I did enjoy this book and read it very quickly. However, I have to admit I skimmed over several sections. I am really tired of this Ghostwalker team, and miss the original characters I fell in love with, some of whom have not been mentioned or seen in the books in more than a decade. Although I am glad I read this book, I am also very thankful I was able to borrow it from my library rather than purchase it.

** Spoiler Alert **

 

 

loved the wedding scenes between Draden and Shylah. Most romance stories do not include a wedding or will just gloss over it. It was sweet that they each put so much effort into personalizing their gifts to each other, particularly given the circumstances. It made me a little teary that all the other teams dressed up to honour the couple and watch the wedding take place over video screens. This was definitely my favourite aspect of the entire book.

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Becoming (Michelle Obama)

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In a life filled with meaning and accomplishment, Michelle Obama has emerged as one of the most iconic and compelling women of our era. As First Lady of the United States of America—the first African-American to serve in that role—she helped create the most welcoming and inclusive White House in history, while also establishing herself as a powerful advocate for women and girls in the U.S. and around the world, dramatically changing the ways that families pursue healthier and more active lives, and standing with her husband as he led America through some of its most harrowing moments.

Along the way, she showed us a few dance moves, crushed Carpool Karaoke, and raised two down-to-earth daughters under an unforgiving media glare. In her memoir, a work of deep reflection and mesmerizing storytelling, Michelle Obama invites readers into her world, chronicling the experiences that have shaped her—from her childhood on the South Side of Chicago to her years as an executive balancing the demands of motherhood and work, to her time spent at the world’s most famous address. With unerring honesty and lively wit, she describes her triumphs and her disappointments, both public and private, telling her full story as she has lived it—in her own words and on her own terms. Warm, wise, and revelatory, Becoming is the deeply personal reckoning of a woman of soul and substance who has steadily defied expectations—and whose story inspires us to do the same.

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I listened to the audiobook, which is read by Michelle Obama herself.

I have always been a fan of Michelle and Barack and family. I liked that they appeared to stand above many political pundits, as evidenced by Michelle’s “when they go low, we go high” slogan. I was also a fan of her political and social movements, championing health and fitness for children.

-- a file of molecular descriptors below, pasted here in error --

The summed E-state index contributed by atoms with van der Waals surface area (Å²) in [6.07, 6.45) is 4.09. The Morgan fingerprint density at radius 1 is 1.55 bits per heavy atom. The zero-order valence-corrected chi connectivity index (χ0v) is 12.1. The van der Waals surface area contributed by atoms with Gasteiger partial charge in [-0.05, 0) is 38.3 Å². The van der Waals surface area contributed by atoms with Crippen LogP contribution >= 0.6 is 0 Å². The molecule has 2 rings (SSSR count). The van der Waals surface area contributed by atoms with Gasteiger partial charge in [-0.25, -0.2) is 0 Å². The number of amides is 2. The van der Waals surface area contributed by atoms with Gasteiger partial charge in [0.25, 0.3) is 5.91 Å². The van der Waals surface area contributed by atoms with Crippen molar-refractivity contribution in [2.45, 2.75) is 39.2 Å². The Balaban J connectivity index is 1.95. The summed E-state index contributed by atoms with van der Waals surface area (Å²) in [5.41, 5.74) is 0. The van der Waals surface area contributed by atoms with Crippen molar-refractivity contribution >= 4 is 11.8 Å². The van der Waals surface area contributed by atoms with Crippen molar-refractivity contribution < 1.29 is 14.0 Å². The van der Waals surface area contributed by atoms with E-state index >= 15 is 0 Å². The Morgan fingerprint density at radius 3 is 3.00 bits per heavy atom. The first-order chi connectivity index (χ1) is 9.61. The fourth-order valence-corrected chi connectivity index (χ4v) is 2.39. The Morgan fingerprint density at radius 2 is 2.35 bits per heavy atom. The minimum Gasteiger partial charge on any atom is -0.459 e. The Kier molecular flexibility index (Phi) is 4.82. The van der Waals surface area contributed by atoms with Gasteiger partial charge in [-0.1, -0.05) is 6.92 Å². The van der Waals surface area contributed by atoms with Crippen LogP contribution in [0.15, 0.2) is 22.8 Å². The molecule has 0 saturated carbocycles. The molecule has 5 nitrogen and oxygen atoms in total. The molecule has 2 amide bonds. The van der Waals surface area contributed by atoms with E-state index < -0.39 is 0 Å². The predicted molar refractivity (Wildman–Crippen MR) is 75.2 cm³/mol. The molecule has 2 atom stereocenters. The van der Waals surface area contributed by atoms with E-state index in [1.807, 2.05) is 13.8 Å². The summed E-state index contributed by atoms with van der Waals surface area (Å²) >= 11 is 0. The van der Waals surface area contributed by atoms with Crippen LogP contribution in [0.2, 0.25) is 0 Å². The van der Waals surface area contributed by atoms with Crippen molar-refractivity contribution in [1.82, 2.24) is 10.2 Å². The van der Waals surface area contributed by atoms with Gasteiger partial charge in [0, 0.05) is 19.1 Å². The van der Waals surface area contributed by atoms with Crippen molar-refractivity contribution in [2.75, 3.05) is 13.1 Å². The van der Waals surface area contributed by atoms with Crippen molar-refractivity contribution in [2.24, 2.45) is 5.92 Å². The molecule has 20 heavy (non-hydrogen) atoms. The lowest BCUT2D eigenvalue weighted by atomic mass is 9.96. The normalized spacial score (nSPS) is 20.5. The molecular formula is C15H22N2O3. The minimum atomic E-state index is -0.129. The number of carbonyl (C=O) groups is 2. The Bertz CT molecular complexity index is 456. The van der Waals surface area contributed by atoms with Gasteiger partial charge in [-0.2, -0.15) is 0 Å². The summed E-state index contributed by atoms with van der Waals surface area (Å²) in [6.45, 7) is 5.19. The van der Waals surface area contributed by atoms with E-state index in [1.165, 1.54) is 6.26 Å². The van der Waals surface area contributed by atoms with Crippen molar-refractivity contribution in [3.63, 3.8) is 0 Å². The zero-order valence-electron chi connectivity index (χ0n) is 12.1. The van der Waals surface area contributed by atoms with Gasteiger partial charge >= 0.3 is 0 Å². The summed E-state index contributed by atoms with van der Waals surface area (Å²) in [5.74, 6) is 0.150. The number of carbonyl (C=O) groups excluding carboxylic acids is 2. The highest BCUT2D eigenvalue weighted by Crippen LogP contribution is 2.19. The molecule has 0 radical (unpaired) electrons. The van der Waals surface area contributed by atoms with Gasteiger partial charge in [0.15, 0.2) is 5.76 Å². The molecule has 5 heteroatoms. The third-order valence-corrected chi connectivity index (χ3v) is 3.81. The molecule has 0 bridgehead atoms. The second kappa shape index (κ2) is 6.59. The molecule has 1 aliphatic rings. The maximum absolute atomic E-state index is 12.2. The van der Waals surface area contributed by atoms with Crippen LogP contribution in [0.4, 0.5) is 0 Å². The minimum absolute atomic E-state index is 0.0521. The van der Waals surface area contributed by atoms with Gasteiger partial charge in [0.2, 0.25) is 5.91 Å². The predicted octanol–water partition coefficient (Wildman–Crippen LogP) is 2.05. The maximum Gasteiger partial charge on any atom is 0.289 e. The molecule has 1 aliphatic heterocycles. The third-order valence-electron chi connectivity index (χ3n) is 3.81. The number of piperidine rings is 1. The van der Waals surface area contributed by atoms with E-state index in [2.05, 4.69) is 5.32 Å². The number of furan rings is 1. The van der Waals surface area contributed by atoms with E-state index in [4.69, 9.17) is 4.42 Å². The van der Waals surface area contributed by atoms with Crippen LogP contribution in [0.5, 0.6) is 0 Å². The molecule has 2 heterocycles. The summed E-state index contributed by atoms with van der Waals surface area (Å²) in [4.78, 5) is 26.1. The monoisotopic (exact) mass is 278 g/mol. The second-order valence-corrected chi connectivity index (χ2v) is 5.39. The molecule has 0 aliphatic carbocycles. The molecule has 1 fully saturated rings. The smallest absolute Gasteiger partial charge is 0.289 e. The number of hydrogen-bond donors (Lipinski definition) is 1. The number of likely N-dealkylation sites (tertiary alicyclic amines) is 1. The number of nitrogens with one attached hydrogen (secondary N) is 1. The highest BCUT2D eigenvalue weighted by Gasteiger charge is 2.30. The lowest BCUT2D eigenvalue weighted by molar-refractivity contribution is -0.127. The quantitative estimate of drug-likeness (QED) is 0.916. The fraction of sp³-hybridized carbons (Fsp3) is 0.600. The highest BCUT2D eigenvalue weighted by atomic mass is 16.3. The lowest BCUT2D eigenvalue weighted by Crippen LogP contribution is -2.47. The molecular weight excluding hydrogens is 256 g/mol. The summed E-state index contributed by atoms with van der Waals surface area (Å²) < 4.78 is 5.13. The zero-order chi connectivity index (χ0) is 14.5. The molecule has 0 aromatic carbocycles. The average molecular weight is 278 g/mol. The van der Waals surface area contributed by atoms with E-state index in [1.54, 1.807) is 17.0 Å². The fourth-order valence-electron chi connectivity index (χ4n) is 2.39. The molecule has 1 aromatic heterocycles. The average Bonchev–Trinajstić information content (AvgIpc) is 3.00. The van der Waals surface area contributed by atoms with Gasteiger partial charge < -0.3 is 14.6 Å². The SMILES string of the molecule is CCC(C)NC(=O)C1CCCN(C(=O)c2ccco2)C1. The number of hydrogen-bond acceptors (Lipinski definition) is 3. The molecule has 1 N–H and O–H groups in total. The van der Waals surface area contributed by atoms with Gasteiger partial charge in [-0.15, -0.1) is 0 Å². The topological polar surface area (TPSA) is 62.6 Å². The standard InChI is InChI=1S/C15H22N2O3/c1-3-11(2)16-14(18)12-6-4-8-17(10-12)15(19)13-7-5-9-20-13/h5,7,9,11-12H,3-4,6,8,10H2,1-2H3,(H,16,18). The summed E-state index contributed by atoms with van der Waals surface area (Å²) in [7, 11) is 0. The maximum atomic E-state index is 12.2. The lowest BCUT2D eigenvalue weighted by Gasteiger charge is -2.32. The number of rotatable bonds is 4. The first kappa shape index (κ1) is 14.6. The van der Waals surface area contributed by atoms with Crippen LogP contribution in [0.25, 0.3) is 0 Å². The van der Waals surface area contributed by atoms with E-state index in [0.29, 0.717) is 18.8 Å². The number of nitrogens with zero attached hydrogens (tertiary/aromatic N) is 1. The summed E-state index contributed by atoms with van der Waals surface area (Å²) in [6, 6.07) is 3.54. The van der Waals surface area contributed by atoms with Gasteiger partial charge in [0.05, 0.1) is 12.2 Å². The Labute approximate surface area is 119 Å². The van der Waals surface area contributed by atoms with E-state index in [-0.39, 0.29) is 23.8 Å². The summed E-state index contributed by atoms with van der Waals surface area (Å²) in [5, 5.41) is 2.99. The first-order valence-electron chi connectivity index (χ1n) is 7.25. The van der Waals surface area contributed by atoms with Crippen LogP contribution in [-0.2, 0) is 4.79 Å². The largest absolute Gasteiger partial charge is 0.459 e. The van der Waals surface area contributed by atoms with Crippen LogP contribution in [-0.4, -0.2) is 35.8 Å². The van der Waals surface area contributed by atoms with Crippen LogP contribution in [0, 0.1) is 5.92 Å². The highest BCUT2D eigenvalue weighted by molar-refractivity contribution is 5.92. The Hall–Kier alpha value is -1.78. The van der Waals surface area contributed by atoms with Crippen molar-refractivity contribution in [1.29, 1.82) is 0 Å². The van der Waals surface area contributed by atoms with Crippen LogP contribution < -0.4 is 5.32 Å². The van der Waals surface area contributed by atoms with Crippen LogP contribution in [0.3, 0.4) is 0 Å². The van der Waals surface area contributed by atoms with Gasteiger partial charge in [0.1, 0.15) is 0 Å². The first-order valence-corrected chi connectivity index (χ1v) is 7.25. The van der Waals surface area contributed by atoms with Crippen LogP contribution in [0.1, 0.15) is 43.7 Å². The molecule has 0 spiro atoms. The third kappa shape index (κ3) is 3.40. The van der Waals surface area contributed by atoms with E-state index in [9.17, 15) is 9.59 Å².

Listening to this book made me feel closer to her. That is a weird idea, considering that we have never met, but I felt like I gained a much deeper understanding of her as an individual – not just FLOTUS – and appreciated what I learned. She comes across as more of the high-achieving girl next door, rather than as the “elite” I always pictured her as.

She is relateable.

She is the epitome of the American Dream.

I am a Canadian citizen. I agreed with a lot of the policies and values that were championed by the Obamas but I think I was granted some emotional distance from the political drama that always seems to unfold in the USA, by nature of my geographical distance. I remember thinking about the insane and unrealistic expectations everyone seemed to have of Barack Obama when he was first elected. He was optimistic and a talented politician, but he was still just one man who was forced to work within the same political machine as each of his predecessors and successors.

Becoming obviously tells Michelle’s personal history, as well as chronicling many of the key points in her journey through the White House. It is very informative. It also put certain things into perspective.

I am white. Michelle is black. I am Canadian. She is American. I grew up in a small town, she grew up in the inner city of Chicago. We are a lot alike though.

History that seems to have occurred so long ago – like Jim Crow laws – isn’t so long ago when you think of them in terms of generations. To have grown up knowing people who were oppressed by those laws. To know that their grandparents – your great great grandparents – were slaves…. that is a heady realization. It makes you realize that those periods of history weren’t so long ago after all. I have greater awareness for the lingering affects of this history today.

As I mentioned, I was easily able to relate to Michelle at times. I never would have imagined that she was burned out by school. That she trained to get a prestigious degree in a career that she quickly discovered she had no love for. To feel burdened down by school debt, expectations, and difficulty conceiving. I was extremely emotional listening to her talk about her Dad’s death. And incredibly impressed over her career trajectory, and professional self-confidence.

One thing I learned about her husband is that President Obama always had to have something to attain and reach for. I couldn’t help but wonder, when you have held the highest office in the country for 8 years, what else is left to do afterwards?

On a more technical note, I did find that the recording of the book dragged. The narrative itself was great, but I sped up the playback to 1.5x, very unusual for me. Most of the word count is devoted to Michelle aged 5-30, with less than I expected devoted to the Obama Family’s time in the White House.

I particularly loved the stories related to her experiences with Queen E.